Last weekend I went along to the Greenwich Book Festival – in the exquisite University of Greenwich buildings – and had a fantastic day in the company of a varied group of authors.

I started my morning listening to journalist Lucy Mangan in conversation with Katherine Woodfine (herself a children’s writer who hosts a podcast about children’s books, Down the Rabbit Hole). Katherine asked Lucy about her memoir of childhood reading, Bookworm (my full review of it is here.) This talk was a complete nostalgia trip, Lucy referenced lots of books I had also read as a child and spoke about how Enid Blyton sadly does not hold up when being re-read as an adult, ‘that was a terrible experience‘ (due to Blyton’s lack of skill as a writer and now non-PC terms she uses.) It was Lucy’s dad that ignited her love of reading, buying her books as a child, so it was lovely that he was in the audience too. When the floor was opened up to questions, someone asked about how to encourage teenage boys to keep reading for pleasure, which I found interesting as – although under the age of 3 now – my boys will one day be teenagers and I am trying so hard to develop a love of reading in them, so it’s great to know what I could potentially tempt them with (if you’re wondering: Jonathan Stroud’s books, Charlie Higson’s zombie series and Malorie Blackman’s Noughts and Crosses Trilogy.)

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The stunning venue

My second talk was with YA superstars Patrick Ness and Angie Thomas. They both embody exactly what I love about coming to these book festivals – their personalities shone through and automatically made me want to read their books. I am a Patrick Ness fan, having enjoyed a few of his titles already but I haven’t yet read Angie Thomas’ much talked about debut, The Hate U Give. However it’s now zoomed to the top of my TBR list as she was such a warm, funny burst of energy who made some really interesting points about her inspiration for this book. She didn’t like reading as a teenager as she couldn’t find a character in books that she could relate to as a young black woman, so decided to write one.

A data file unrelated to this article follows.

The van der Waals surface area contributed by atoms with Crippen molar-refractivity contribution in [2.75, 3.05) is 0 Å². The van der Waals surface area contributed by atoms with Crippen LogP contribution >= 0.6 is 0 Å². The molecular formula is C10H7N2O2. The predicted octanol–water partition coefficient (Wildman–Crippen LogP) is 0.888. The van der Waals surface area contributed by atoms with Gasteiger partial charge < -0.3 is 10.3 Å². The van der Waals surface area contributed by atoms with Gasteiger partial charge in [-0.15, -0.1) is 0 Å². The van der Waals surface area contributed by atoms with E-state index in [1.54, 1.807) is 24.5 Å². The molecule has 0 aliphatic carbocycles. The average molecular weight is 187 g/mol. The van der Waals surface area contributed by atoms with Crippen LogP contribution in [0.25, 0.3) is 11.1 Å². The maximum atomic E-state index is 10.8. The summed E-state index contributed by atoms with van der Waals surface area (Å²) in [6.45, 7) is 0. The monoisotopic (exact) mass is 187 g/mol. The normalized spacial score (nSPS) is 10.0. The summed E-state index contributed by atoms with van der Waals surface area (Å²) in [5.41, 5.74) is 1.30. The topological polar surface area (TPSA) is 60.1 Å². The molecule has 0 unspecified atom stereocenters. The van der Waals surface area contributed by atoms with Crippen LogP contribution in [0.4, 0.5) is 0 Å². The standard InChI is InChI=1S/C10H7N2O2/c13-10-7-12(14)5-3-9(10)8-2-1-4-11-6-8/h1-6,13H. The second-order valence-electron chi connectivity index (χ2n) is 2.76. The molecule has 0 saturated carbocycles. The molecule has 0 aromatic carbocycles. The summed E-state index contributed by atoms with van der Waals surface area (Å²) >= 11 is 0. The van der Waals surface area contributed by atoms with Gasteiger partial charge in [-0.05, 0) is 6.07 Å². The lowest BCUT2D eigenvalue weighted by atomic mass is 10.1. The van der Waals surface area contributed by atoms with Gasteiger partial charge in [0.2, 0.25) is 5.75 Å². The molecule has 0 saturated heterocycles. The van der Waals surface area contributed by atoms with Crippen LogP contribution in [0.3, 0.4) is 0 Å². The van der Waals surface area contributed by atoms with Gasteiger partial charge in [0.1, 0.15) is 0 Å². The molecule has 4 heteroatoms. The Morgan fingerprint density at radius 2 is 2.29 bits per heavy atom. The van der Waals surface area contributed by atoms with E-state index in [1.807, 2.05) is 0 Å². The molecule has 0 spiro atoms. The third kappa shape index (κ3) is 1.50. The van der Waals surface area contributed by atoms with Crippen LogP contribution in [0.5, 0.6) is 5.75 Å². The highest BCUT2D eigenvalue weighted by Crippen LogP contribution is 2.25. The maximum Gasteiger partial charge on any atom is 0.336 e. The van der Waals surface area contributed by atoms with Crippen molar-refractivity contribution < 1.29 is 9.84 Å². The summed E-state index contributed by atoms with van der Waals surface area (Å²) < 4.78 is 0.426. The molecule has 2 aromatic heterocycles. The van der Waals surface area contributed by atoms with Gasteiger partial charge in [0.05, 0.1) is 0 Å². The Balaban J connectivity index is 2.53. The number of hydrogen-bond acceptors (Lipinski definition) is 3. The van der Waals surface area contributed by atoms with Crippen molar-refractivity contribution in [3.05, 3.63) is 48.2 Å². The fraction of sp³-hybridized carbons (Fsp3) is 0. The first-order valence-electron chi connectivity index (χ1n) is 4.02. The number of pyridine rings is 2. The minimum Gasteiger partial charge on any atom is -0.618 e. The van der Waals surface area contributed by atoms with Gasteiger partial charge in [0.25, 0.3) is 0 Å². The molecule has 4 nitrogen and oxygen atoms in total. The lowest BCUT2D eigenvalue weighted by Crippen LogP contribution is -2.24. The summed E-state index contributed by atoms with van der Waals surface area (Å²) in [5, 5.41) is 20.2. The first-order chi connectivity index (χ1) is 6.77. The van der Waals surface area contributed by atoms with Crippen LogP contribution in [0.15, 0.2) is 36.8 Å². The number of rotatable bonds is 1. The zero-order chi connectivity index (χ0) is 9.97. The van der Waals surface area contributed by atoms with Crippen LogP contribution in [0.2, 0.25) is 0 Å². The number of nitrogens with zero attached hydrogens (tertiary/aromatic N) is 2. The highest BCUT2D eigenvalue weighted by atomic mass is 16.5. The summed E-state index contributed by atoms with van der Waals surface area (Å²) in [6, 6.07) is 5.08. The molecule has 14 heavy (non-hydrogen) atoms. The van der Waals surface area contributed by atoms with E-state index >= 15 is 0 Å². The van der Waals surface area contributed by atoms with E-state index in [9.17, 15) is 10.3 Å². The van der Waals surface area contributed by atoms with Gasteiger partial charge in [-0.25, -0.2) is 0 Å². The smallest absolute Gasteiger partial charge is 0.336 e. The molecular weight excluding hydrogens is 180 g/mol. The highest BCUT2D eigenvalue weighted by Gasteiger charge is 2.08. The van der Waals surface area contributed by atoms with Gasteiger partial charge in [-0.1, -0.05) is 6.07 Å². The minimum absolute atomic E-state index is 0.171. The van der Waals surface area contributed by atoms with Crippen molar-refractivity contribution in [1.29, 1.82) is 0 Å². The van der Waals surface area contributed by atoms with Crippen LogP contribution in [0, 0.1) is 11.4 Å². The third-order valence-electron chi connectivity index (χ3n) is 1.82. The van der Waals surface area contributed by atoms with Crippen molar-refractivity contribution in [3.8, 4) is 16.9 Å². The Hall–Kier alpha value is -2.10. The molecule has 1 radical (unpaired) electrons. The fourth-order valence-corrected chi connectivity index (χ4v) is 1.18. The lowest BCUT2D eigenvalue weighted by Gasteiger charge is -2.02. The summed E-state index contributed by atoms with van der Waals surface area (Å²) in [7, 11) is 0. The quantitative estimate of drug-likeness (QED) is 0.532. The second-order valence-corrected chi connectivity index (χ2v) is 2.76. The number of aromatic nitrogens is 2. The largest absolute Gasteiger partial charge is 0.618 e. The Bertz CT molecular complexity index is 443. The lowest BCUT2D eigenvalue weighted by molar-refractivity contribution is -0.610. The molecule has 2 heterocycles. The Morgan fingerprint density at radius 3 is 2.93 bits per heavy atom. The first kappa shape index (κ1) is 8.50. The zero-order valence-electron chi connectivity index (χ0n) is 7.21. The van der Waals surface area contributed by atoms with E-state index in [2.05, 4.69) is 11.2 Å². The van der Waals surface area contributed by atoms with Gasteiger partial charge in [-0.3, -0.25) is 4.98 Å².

By the time it came to my third event in the afternoon – Emma Gannon in conversation with Dolly Alderton (pictured above) – the bar had opened. This was very fitting for a talk that had the atmosphere of chatting in the pub with friends. It was Emma’s birthday, so Dolly whipped out a surprise cake and the room of 200 people all sang Happy Birthday! It really set the scene for an intimate, inspiring, motivating talk about their books, the elusive work / life balance, building confidence (‘You don’t have to be confident every single day‘) and using the internet to enhance your career but not letting it take over your life – face to face contact is v. important too! Dolly wrote one of my favourite non-fiction books of this year, Everything I Know About Love – a witty, insightful memoir about her relationships with men, friends and herself (you can read my full review here.) Emma has recently released The Multi-Hyphen Method – a business book that explains how you can have a successful career without being chained to an office 9-5 all week doing a job you don’t really enjoy. You can delve into different areas you’re passionate about and have more than one career path. Emma explains that she wrote The Multi-Hyphen Method as she was looking for a book about this type of career but it didn’t exist, so she took matters into her own hands. Both women have successful multi-hyphen careers, so are a great testament to Emma’s ideas. I left with lots of thoughts buzzing around my head – it was the perfect end to a brilliantly enjoyable and inspiring day.

Interestingly, a common theme that came up in all three talks – mentioned by Lucy, Patrick and Dolly – was how it’s such a shame that as adults we tend to lose the immersive joy of reading like a child, with no expectations or applying a critical eye to everything. Letting yourself get fully absorbed in the story is almost a privilege of a child, so when you find a book that still invokes that in you – you know it’s a great one. This message tied in perfectly with the other thing I noticed – I was really impressed by all the family and children’s workshops and activities available at the Greenwich Book Festival. Sparking a joy of reading in our children is so important, so seeing it done so well here was really great. My boys were still a little young to bring this year, but next year we’ll all be there!

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